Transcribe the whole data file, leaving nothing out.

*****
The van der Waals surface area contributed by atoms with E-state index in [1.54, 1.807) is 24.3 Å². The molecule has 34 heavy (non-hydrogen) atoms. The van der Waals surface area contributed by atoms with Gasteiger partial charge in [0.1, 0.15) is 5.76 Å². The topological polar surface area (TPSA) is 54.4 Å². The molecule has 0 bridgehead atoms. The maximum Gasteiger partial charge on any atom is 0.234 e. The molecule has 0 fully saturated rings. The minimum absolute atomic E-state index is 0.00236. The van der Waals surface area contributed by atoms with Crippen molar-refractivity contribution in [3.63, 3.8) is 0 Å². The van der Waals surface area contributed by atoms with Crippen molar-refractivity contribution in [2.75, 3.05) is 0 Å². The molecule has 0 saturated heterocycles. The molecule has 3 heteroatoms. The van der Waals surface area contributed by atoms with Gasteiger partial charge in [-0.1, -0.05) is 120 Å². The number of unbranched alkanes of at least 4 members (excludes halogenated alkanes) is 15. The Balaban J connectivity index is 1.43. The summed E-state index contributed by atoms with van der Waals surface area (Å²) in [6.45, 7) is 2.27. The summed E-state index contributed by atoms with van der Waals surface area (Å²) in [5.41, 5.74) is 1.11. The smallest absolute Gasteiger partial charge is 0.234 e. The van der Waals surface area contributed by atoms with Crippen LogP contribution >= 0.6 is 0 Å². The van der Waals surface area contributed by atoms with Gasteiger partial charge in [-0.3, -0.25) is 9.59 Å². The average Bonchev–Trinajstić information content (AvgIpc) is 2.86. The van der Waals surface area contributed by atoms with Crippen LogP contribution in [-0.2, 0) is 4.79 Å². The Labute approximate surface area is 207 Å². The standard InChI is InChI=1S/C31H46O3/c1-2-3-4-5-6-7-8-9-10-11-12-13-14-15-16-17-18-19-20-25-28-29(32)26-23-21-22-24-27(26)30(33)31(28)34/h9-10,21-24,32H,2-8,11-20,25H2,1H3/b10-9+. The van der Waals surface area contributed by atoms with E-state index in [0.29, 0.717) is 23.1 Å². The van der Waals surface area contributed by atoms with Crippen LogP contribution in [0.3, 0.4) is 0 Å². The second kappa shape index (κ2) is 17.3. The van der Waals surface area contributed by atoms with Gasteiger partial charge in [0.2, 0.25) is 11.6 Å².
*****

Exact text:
The van der Waals surface area contributed by atoms with E-state index in [1.54, 1.807) is 24.3 Å². The molecule has 34 heavy (non-hydrogen) atoms. The van der Waals surface area contributed by atoms with Gasteiger partial charge in [0.1, 0.15) is 5.76 Å². The topological polar surface area (TPSA) is 54.4 Å². The molecule has 0 bridgehead atoms. The maximum Gasteiger partial charge on any atom is 0.234 e. The molecule has 0 fully saturated rings. The minimum absolute atomic E-state index is 0.00236. The van der Waals surface area contributed by atoms with Crippen molar-refractivity contribution in [3.63, 3.8) is 0 Å². The van der Waals surface area contributed by atoms with Crippen molar-refractivity contribution in [2.75, 3.05) is 0 Å². The molecule has 0 saturated heterocycles. The molecule has 3 heteroatoms. The van der Waals surface area contributed by atoms with Gasteiger partial charge in [-0.1, -0.05) is 120 Å². The number of unbranched alkanes of at least 4 members (excludes halogenated alkanes) is 15. The Balaban J connectivity index is 1.43. The summed E-state index contributed by atoms with van der Waals surface area (Å²) in [6.45, 7) is 2.27. The summed E-state index contributed by atoms with van der Waals surface area (Å²) in [5.41, 5.74) is 1.11. The smallest absolute Gasteiger partial charge is 0.234 e. The van der Waals surface area contributed by atoms with Crippen LogP contribution >= 0.6 is 0 Å². The van der Waals surface area contributed by atoms with Gasteiger partial charge in [-0.3, -0.25) is 9.59 Å². The average Bonchev–Trinajstić information content (AvgIpc) is 2.86. The van der Waals surface area contributed by atoms with Crippen LogP contribution in [-0.2, 0) is 4.79 Å². The Labute approximate surface area is 207 Å². The standard InChI is InChI=1S/C31H46O3/c1-2-3-4-5-6-7-8-9-10-11-12-13-14-15-16-17-18-19-20-25-28-29(32)26-23-21-22-24-27(26)30(33)31(28)34/h9-10,21-24,32H,2-8,11-20,25H2,1H3/b10-9+. The van der Waals surface area contributed by atoms with E-state index in [0.29, 0.717) is 23.1 Å². The van der Waals surface area contributed by atoms with Crippen LogP contribution in [0.3, 0.4) is 0 Å². The second kappa shape index (κ2) is 17.3. The van der Waals surface area contributed by atoms with Gasteiger partial charge in [0.2, 0.25) is 11.6 Å².